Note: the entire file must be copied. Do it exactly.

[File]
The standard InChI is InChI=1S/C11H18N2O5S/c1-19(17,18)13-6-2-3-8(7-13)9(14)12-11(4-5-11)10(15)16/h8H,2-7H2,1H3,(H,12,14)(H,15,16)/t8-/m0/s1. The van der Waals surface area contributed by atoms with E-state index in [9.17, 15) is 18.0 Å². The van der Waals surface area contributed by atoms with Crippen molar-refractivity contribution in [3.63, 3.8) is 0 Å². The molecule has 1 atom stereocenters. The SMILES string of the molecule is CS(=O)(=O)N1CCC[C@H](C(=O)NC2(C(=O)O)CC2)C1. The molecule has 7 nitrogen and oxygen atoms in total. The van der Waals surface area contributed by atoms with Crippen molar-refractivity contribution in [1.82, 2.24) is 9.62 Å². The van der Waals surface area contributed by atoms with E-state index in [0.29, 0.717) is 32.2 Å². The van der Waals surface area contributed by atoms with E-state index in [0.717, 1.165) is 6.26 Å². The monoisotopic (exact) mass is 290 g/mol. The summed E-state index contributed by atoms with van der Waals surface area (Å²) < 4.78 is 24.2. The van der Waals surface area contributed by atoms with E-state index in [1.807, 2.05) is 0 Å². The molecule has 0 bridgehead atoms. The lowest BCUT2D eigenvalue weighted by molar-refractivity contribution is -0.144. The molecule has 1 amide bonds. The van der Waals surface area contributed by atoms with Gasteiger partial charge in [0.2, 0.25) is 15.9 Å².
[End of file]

The standard InChI is InChI=1S/C11H18N2O5S/c1-19(17,18)13-6-2-3-8(7-13)9(14)12-11(4-5-11)10(15)16/h8H,2-7H2,1H3,(H,12,14)(H,15,16)/t8-/m0/s1. The van der Waals surface area contributed by atoms with E-state index in [9.17, 15) is 18.0 Å². The van der Waals surface area contributed by atoms with Crippen molar-refractivity contribution in [3.63, 3.8) is 0 Å². The molecule has 1 atom stereocenters. The SMILES string of the molecule is CS(=O)(=O)N1CCC[C@H](C(=O)NC2(C(=O)O)CC2)C1. The molecule has 7 nitrogen and oxygen atoms in total. The van der Waals surface area contributed by atoms with Crippen molar-refractivity contribution in [1.82, 2.24) is 9.62 Å². The van der Waals surface area contributed by atoms with E-state index in [0.29, 0.717) is 32.2 Å². The van der Waals surface area contributed by atoms with E-state index in [0.717, 1.165) is 6.26 Å². The monoisotopic (exact) mass is 290 g/mol. The summed E-state index contributed by atoms with van der Waals surface area (Å²) < 4.78 is 24.2. The van der Waals surface area contributed by atoms with E-state index in [1.807, 2.05) is 0 Å². The molecule has 0 bridgehead atoms. The lowest BCUT2D eigenvalue weighted by molar-refractivity contribution is -0.144. The molecule has 1 amide bonds. The van der Waals surface area contributed by atoms with Gasteiger partial charge in [0.2, 0.25) is 15.9 Å².